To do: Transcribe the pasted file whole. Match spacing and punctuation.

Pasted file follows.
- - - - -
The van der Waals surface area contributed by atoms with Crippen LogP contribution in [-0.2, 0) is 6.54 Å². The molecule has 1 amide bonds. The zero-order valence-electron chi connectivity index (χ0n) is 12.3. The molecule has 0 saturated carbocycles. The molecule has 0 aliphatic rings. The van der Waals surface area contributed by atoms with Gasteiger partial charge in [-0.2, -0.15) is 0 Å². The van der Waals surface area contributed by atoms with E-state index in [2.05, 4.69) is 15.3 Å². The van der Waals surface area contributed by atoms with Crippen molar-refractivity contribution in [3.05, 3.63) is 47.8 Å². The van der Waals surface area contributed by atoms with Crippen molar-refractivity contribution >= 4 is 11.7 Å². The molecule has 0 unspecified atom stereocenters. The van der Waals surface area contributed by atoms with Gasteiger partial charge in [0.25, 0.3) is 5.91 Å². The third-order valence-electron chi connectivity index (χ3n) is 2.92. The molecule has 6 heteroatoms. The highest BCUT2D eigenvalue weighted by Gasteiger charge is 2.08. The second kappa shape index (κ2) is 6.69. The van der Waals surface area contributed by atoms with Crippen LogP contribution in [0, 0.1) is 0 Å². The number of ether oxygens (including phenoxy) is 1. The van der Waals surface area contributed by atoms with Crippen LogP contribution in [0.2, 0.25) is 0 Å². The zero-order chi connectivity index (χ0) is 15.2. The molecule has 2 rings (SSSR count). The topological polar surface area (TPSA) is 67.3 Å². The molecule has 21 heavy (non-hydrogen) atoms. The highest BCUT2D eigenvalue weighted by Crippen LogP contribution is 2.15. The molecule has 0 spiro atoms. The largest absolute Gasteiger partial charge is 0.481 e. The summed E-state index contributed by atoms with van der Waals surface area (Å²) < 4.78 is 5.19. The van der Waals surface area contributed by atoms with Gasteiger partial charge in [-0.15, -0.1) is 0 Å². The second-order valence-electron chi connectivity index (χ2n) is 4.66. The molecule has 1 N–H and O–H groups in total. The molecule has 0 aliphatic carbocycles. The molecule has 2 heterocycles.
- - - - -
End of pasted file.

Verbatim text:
The van der Waals surface area contributed by atoms with Crippen LogP contribution in [-0.2, 0) is 6.54 Å². The molecule has 1 amide bonds. The zero-order valence-electron chi connectivity index (χ0n) is 12.3. The molecule has 0 saturated carbocycles. The molecule has 0 aliphatic rings. The van der Waals surface area contributed by atoms with Gasteiger partial charge in [-0.2, -0.15) is 0 Å². The van der Waals surface area contributed by atoms with E-state index in [2.05, 4.69) is 15.3 Å². The van der Waals surface area contributed by atoms with Crippen molar-refractivity contribution in [3.05, 3.63) is 47.8 Å². The van der Waals surface area contributed by atoms with Crippen molar-refractivity contribution >= 4 is 11.7 Å². The molecule has 0 unspecified atom stereocenters. The van der Waals surface area contributed by atoms with Gasteiger partial charge in [0.25, 0.3) is 5.91 Å². The third-order valence-electron chi connectivity index (χ3n) is 2.92. The molecule has 6 heteroatoms. The highest BCUT2D eigenvalue weighted by Gasteiger charge is 2.08. The second kappa shape index (κ2) is 6.69. The van der Waals surface area contributed by atoms with Crippen LogP contribution in [0, 0.1) is 0 Å². The number of ether oxygens (including phenoxy) is 1. The van der Waals surface area contributed by atoms with Crippen LogP contribution in [0.2, 0.25) is 0 Å². The zero-order chi connectivity index (χ0) is 15.2. The molecule has 2 rings (SSSR count). The topological polar surface area (TPSA) is 67.3 Å². The molecule has 21 heavy (non-hydrogen) atoms. The highest BCUT2D eigenvalue weighted by Crippen LogP contribution is 2.15. The molecule has 0 spiro atoms. The largest absolute Gasteiger partial charge is 0.481 e. The summed E-state index contributed by atoms with van der Waals surface area (Å²) < 4.78 is 5.19. The van der Waals surface area contributed by atoms with Gasteiger partial charge in [-0.15, -0.1) is 0 Å². The second-order valence-electron chi connectivity index (χ2n) is 4.66. The molecule has 1 N–H and O–H groups in total. The molecule has 0 aliphatic carbocycles. The molecule has 2 heterocycles.